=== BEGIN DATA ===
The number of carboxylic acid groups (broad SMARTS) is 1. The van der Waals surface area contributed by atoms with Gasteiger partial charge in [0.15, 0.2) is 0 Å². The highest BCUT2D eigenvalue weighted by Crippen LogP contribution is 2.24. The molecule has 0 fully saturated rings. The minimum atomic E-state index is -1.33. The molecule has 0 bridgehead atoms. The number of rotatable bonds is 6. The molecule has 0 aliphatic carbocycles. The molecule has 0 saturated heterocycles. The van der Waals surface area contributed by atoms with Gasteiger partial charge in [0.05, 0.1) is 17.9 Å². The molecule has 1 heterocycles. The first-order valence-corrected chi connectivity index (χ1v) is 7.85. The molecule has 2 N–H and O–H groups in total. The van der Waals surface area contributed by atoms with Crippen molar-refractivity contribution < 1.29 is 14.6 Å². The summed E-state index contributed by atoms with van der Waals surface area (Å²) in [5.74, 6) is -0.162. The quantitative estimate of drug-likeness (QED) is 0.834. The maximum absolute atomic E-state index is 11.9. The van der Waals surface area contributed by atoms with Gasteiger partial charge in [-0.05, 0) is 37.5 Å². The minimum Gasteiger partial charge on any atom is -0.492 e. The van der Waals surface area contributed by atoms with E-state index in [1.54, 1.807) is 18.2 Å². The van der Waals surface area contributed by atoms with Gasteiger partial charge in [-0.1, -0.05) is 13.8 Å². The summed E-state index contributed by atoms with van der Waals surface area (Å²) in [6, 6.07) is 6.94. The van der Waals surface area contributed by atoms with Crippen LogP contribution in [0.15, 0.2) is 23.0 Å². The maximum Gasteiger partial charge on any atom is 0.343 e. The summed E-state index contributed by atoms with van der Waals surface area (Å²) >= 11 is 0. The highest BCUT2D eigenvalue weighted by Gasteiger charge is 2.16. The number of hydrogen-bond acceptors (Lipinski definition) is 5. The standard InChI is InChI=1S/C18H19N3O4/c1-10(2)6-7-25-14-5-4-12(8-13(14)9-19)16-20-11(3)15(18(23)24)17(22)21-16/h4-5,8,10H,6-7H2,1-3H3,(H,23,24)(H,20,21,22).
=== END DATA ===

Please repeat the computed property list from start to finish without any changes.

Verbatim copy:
The number of carboxylic acid groups (broad SMARTS) is 1. The van der Waals surface area contributed by atoms with Gasteiger partial charge in [0.15, 0.2) is 0 Å². The highest BCUT2D eigenvalue weighted by Crippen LogP contribution is 2.24. The molecule has 0 fully saturated rings. The minimum atomic E-state index is -1.33. The molecule has 0 bridgehead atoms. The number of rotatable bonds is 6. The molecule has 0 aliphatic carbocycles. The molecule has 0 saturated heterocycles. The van der Waals surface area contributed by atoms with Gasteiger partial charge in [0.05, 0.1) is 17.9 Å². The molecule has 1 heterocycles. The first-order valence-corrected chi connectivity index (χ1v) is 7.85. The molecule has 2 N–H and O–H groups in total. The van der Waals surface area contributed by atoms with Crippen molar-refractivity contribution < 1.29 is 14.6 Å². The summed E-state index contributed by atoms with van der Waals surface area (Å²) in [5.74, 6) is -0.162. The quantitative estimate of drug-likeness (QED) is 0.834. The maximum absolute atomic E-state index is 11.9. The van der Waals surface area contributed by atoms with Gasteiger partial charge in [-0.05, 0) is 37.5 Å². The minimum Gasteiger partial charge on any atom is -0.492 e. The van der Waals surface area contributed by atoms with E-state index in [1.54, 1.807) is 18.2 Å². The van der Waals surface area contributed by atoms with Gasteiger partial charge in [-0.1, -0.05) is 13.8 Å². The summed E-state index contributed by atoms with van der Waals surface area (Å²) in [6, 6.07) is 6.94. The van der Waals surface area contributed by atoms with Crippen LogP contribution in [0.15, 0.2) is 23.0 Å². The maximum Gasteiger partial charge on any atom is 0.343 e. The summed E-state index contributed by atoms with van der Waals surface area (Å²) >= 11 is 0. The highest BCUT2D eigenvalue weighted by Gasteiger charge is 2.16. The number of hydrogen-bond acceptors (Lipinski definition) is 5. The standard InChI is InChI=1S/C18H19N3O4/c1-10(2)6-7-25-14-5-4-12(8-13(14)9-19)16-20-11(3)15(18(23)24)17(22)21-16/h4-5,8,10H,6-7H2,1-3H3,(H,23,24)(H,20,21,22).